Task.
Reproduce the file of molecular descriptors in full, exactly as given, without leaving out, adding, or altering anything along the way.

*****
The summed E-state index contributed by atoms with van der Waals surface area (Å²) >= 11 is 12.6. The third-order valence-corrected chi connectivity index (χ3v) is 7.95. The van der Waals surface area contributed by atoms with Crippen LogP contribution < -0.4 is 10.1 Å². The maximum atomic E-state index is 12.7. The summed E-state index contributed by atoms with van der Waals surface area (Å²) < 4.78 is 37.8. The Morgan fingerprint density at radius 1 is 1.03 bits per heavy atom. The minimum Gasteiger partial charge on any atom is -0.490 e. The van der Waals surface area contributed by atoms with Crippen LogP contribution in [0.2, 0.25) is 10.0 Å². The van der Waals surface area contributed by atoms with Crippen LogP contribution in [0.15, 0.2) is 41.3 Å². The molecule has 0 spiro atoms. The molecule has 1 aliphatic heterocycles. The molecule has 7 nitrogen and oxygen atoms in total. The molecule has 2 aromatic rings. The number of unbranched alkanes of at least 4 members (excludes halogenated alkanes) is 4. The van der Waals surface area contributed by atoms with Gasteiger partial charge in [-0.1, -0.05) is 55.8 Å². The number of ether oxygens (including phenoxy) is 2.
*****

The summed E-state index contributed by atoms with van der Waals surface area (Å²) >= 11 is 12.6. The third-order valence-corrected chi connectivity index (χ3v) is 7.95. The van der Waals surface area contributed by atoms with Crippen LogP contribution < -0.4 is 10.1 Å². The maximum atomic E-state index is 12.7. The summed E-state index contributed by atoms with van der Waals surface area (Å²) < 4.78 is 37.8. The Morgan fingerprint density at radius 1 is 1.03 bits per heavy atom. The minimum Gasteiger partial charge on any atom is -0.490 e. The van der Waals surface area contributed by atoms with Crippen LogP contribution in [0.2, 0.25) is 10.0 Å². The van der Waals surface area contributed by atoms with Crippen LogP contribution in [0.15, 0.2) is 41.3 Å². The molecule has 0 spiro atoms. The molecule has 1 aliphatic heterocycles. The molecule has 7 nitrogen and oxygen atoms in total. The molecule has 2 aromatic rings. The number of unbranched alkanes of at least 4 members (excludes halogenated alkanes) is 4. The van der Waals surface area contributed by atoms with Gasteiger partial charge in [-0.1, -0.05) is 55.8 Å². The number of ether oxygens (including phenoxy) is 2.